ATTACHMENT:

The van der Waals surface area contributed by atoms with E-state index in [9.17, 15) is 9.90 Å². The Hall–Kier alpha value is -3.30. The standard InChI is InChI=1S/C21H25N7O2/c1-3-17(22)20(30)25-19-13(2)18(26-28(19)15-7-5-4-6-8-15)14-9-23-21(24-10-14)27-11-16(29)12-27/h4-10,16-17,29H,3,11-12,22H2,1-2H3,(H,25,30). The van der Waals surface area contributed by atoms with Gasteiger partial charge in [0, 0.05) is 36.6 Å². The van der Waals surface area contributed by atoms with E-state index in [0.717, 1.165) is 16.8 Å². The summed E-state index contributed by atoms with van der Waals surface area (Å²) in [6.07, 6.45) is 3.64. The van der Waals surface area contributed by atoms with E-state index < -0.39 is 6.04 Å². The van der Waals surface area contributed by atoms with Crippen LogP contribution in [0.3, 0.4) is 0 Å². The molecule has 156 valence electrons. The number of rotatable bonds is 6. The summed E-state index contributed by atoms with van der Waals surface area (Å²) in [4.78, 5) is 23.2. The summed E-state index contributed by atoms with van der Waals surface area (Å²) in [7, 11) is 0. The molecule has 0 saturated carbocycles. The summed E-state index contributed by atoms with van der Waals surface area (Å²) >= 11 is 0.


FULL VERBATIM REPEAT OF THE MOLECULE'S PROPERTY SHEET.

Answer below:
The van der Waals surface area contributed by atoms with E-state index in [9.17, 15) is 9.90 Å². The Hall–Kier alpha value is -3.30. The standard InChI is InChI=1S/C21H25N7O2/c1-3-17(22)20(30)25-19-13(2)18(26-28(19)15-7-5-4-6-8-15)14-9-23-21(24-10-14)27-11-16(29)12-27/h4-10,16-17,29H,3,11-12,22H2,1-2H3,(H,25,30). The van der Waals surface area contributed by atoms with Gasteiger partial charge in [0, 0.05) is 36.6 Å². The van der Waals surface area contributed by atoms with E-state index in [0.717, 1.165) is 16.8 Å². The summed E-state index contributed by atoms with van der Waals surface area (Å²) in [6.07, 6.45) is 3.64. The van der Waals surface area contributed by atoms with E-state index < -0.39 is 6.04 Å². The van der Waals surface area contributed by atoms with Crippen LogP contribution in [0.3, 0.4) is 0 Å². The molecule has 156 valence electrons. The number of rotatable bonds is 6. The summed E-state index contributed by atoms with van der Waals surface area (Å²) in [4.78, 5) is 23.2. The summed E-state index contributed by atoms with van der Waals surface area (Å²) in [7, 11) is 0. The molecule has 0 saturated carbocycles. The summed E-state index contributed by atoms with van der Waals surface area (Å²) >= 11 is 0.